Sherpa, Portrait of Tenzing Norgay
Material: Oil on canvas
I have never regarded myself as a hero, but Tenzing undoubtedly was. – Sir Edmund Hillary
Could you repeat that, Sir Edmund, only a little louder this time?
Once upon a time, climbing the world’s highest mountains, the Himalayas, was a challenge, so climbers would hire local Sherpas to help. These Sherpas were experienced climbers themselves, with low pulse rates and noives of steel. Every Nepalese boy wanted to be a Sherpa for the prestige, the money, and the surplus equipment. A Sherpa jocking around with his ropes, goggles, and thick climbing boots was the envy of everyone. It was a ticket out of the dull, unpromising life they faced as small-time herders.
There is no evidence, photographic or otherwise, that Sir Edmund Hillary, reputedly the first person to reach the summit of Mount Everest (in 1953), ever did so. But there are pictures he took of his Sherpa, Tenzing Norgay, the Tiger of the Himalayas, standing on the summit, waving and planting a flag. Just sayin’.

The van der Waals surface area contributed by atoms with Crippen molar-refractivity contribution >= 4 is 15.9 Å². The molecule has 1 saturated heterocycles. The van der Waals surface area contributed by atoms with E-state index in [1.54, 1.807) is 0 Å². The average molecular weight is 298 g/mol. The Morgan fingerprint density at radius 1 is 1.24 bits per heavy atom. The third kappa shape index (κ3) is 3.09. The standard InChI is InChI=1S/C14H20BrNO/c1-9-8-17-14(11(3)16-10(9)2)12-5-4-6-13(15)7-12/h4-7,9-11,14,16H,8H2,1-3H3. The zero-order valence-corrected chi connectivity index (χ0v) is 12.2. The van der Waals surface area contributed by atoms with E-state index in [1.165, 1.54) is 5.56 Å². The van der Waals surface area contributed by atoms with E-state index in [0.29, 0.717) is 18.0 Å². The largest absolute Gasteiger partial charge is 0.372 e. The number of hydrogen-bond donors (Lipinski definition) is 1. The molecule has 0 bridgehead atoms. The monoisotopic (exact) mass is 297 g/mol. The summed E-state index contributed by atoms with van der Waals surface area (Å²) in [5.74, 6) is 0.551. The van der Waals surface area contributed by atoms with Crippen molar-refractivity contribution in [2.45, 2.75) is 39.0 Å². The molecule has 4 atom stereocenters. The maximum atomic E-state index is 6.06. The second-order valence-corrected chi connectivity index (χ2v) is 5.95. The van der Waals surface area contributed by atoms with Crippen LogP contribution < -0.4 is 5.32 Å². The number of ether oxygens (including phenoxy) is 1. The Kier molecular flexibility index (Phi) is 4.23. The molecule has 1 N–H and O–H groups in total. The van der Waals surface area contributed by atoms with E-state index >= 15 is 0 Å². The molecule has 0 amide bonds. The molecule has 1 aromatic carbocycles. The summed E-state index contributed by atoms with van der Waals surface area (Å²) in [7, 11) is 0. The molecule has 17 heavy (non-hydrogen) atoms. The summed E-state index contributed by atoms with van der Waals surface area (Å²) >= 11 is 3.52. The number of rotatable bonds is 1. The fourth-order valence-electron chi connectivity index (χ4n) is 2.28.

Neither man knew they’d be the ones selected to make the final assault, since an expedition would send up the climber and Sherpa most likely to finish the job. The best horses on the track. So, it could have been anyone other than Hillary and Tenzing, who were in the right place in the right shape at the right time. Tenzing would have been okay with it either way, I opine, because he had already been to the summit of Mount Everest many times. Nepalese sherpas were the first climbers to scale K2 in the wintertime, you know That’s my theory, which is as thin as air at 26 thousand feet.
For further study: The Himalaya mountain range was formed by the Indian Plate slowly (over 250,000,000 years) crashing into the Eurasian Plate. India is still moving at a pace of an inch per year, so we can expect India to one day be east of China.